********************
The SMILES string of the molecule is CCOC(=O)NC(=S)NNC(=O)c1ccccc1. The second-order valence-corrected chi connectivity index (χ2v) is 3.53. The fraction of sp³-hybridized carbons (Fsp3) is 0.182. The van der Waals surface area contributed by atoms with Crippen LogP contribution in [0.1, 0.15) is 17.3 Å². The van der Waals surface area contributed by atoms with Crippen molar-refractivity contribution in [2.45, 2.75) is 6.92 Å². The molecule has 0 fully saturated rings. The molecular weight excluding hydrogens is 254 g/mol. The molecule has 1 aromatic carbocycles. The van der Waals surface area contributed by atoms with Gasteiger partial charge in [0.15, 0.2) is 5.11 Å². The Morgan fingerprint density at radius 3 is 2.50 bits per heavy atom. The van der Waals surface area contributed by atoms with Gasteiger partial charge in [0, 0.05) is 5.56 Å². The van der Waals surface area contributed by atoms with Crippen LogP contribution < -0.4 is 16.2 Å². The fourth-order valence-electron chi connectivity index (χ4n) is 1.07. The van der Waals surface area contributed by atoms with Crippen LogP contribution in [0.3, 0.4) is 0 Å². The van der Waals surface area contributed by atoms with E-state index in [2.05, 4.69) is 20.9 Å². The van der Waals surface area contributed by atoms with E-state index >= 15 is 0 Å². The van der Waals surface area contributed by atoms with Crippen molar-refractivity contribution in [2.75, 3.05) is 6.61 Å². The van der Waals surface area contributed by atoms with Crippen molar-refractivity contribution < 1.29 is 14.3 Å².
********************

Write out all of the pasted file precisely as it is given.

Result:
The SMILES string of the molecule is CCOC(=O)NC(=S)NNC(=O)c1ccccc1. The second-order valence-corrected chi connectivity index (χ2v) is 3.53. The fraction of sp³-hybridized carbons (Fsp3) is 0.182. The van der Waals surface area contributed by atoms with Crippen LogP contribution in [0.1, 0.15) is 17.3 Å². The van der Waals surface area contributed by atoms with Crippen molar-refractivity contribution in [2.45, 2.75) is 6.92 Å². The molecule has 0 fully saturated rings. The molecular weight excluding hydrogens is 254 g/mol. The molecule has 1 aromatic carbocycles. The van der Waals surface area contributed by atoms with Gasteiger partial charge in [0.15, 0.2) is 5.11 Å². The Morgan fingerprint density at radius 3 is 2.50 bits per heavy atom. The van der Waals surface area contributed by atoms with Gasteiger partial charge in [0, 0.05) is 5.56 Å². The van der Waals surface area contributed by atoms with Crippen LogP contribution < -0.4 is 16.2 Å². The fourth-order valence-electron chi connectivity index (χ4n) is 1.07. The van der Waals surface area contributed by atoms with Crippen LogP contribution in [0.3, 0.4) is 0 Å². The van der Waals surface area contributed by atoms with E-state index in [2.05, 4.69) is 20.9 Å². The van der Waals surface area contributed by atoms with E-state index >= 15 is 0 Å². The van der Waals surface area contributed by atoms with Crippen molar-refractivity contribution in [2.75, 3.05) is 6.61 Å². The van der Waals surface area contributed by atoms with Crippen molar-refractivity contribution < 1.29 is 14.3 Å².